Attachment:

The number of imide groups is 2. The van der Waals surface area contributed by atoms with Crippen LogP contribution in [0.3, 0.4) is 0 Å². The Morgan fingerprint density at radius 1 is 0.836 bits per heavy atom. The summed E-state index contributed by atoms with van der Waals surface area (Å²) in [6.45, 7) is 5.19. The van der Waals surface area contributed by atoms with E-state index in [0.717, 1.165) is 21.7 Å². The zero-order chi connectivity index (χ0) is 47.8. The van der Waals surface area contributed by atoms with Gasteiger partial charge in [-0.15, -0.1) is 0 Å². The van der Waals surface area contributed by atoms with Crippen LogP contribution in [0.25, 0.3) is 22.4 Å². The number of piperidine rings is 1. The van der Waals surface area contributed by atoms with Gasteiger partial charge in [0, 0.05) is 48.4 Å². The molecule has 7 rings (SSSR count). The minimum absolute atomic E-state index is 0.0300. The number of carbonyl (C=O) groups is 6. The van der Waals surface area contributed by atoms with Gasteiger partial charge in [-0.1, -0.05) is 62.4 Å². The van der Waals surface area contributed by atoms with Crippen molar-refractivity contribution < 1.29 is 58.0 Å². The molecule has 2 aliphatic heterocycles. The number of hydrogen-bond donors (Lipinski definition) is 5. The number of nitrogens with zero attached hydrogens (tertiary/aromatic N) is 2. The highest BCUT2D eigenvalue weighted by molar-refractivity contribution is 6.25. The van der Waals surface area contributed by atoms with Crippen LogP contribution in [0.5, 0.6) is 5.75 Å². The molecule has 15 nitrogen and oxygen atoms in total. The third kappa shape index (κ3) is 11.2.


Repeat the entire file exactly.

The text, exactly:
The number of imide groups is 2. The van der Waals surface area contributed by atoms with Crippen LogP contribution in [0.3, 0.4) is 0 Å². The Morgan fingerprint density at radius 1 is 0.836 bits per heavy atom. The summed E-state index contributed by atoms with van der Waals surface area (Å²) in [6.45, 7) is 5.19. The van der Waals surface area contributed by atoms with E-state index in [0.717, 1.165) is 21.7 Å². The zero-order chi connectivity index (χ0) is 47.8. The van der Waals surface area contributed by atoms with Gasteiger partial charge in [-0.15, -0.1) is 0 Å². The van der Waals surface area contributed by atoms with Crippen LogP contribution in [0.25, 0.3) is 22.4 Å². The number of piperidine rings is 1. The van der Waals surface area contributed by atoms with Gasteiger partial charge in [0, 0.05) is 48.4 Å². The molecule has 7 rings (SSSR count). The minimum absolute atomic E-state index is 0.0300. The number of carbonyl (C=O) groups is 6. The van der Waals surface area contributed by atoms with Gasteiger partial charge in [-0.1, -0.05) is 62.4 Å². The van der Waals surface area contributed by atoms with Crippen molar-refractivity contribution < 1.29 is 58.0 Å². The molecule has 2 aliphatic heterocycles. The number of hydrogen-bond donors (Lipinski definition) is 5. The number of nitrogens with zero attached hydrogens (tertiary/aromatic N) is 2. The highest BCUT2D eigenvalue weighted by molar-refractivity contribution is 6.25. The van der Waals surface area contributed by atoms with Crippen LogP contribution in [0.5, 0.6) is 5.75 Å². The molecule has 15 nitrogen and oxygen atoms in total. The third kappa shape index (κ3) is 11.2.